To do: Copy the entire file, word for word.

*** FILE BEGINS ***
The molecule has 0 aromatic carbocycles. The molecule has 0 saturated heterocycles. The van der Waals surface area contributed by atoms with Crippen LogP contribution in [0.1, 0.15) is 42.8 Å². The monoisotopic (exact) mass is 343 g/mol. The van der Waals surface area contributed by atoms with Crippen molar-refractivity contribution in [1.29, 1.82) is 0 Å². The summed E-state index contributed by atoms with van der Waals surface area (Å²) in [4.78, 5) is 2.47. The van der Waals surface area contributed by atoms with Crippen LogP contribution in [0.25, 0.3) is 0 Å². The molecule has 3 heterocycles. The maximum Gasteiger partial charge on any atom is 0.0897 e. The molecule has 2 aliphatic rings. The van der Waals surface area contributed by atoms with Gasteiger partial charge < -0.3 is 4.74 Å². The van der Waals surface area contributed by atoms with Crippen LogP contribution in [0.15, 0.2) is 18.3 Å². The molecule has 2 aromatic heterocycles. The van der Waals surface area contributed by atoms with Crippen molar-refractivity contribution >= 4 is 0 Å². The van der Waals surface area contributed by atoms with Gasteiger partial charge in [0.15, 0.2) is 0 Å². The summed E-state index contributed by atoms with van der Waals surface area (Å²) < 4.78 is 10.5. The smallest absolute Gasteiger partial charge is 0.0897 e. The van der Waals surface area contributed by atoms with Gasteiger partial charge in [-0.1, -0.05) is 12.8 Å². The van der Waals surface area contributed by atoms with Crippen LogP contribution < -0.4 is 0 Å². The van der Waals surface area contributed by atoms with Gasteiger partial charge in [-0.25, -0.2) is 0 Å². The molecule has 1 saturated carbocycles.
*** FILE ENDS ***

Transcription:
The molecule has 0 aromatic carbocycles. The molecule has 0 saturated heterocycles. The van der Waals surface area contributed by atoms with Crippen LogP contribution in [0.1, 0.15) is 42.8 Å². The monoisotopic (exact) mass is 343 g/mol. The van der Waals surface area contributed by atoms with Crippen molar-refractivity contribution in [1.29, 1.82) is 0 Å². The summed E-state index contributed by atoms with van der Waals surface area (Å²) in [4.78, 5) is 2.47. The van der Waals surface area contributed by atoms with Crippen LogP contribution in [0.25, 0.3) is 0 Å². The molecule has 3 heterocycles. The maximum Gasteiger partial charge on any atom is 0.0897 e. The molecule has 2 aliphatic rings. The van der Waals surface area contributed by atoms with Gasteiger partial charge < -0.3 is 4.74 Å². The van der Waals surface area contributed by atoms with Crippen LogP contribution in [0.15, 0.2) is 18.3 Å². The molecule has 2 aromatic heterocycles. The van der Waals surface area contributed by atoms with Crippen molar-refractivity contribution >= 4 is 0 Å². The van der Waals surface area contributed by atoms with Gasteiger partial charge in [0.15, 0.2) is 0 Å². The summed E-state index contributed by atoms with van der Waals surface area (Å²) < 4.78 is 10.5. The smallest absolute Gasteiger partial charge is 0.0897 e. The van der Waals surface area contributed by atoms with Gasteiger partial charge in [-0.1, -0.05) is 12.8 Å². The van der Waals surface area contributed by atoms with Crippen LogP contribution < -0.4 is 0 Å². The van der Waals surface area contributed by atoms with Gasteiger partial charge in [-0.25, -0.2) is 0 Å². The molecule has 1 saturated carbocycles.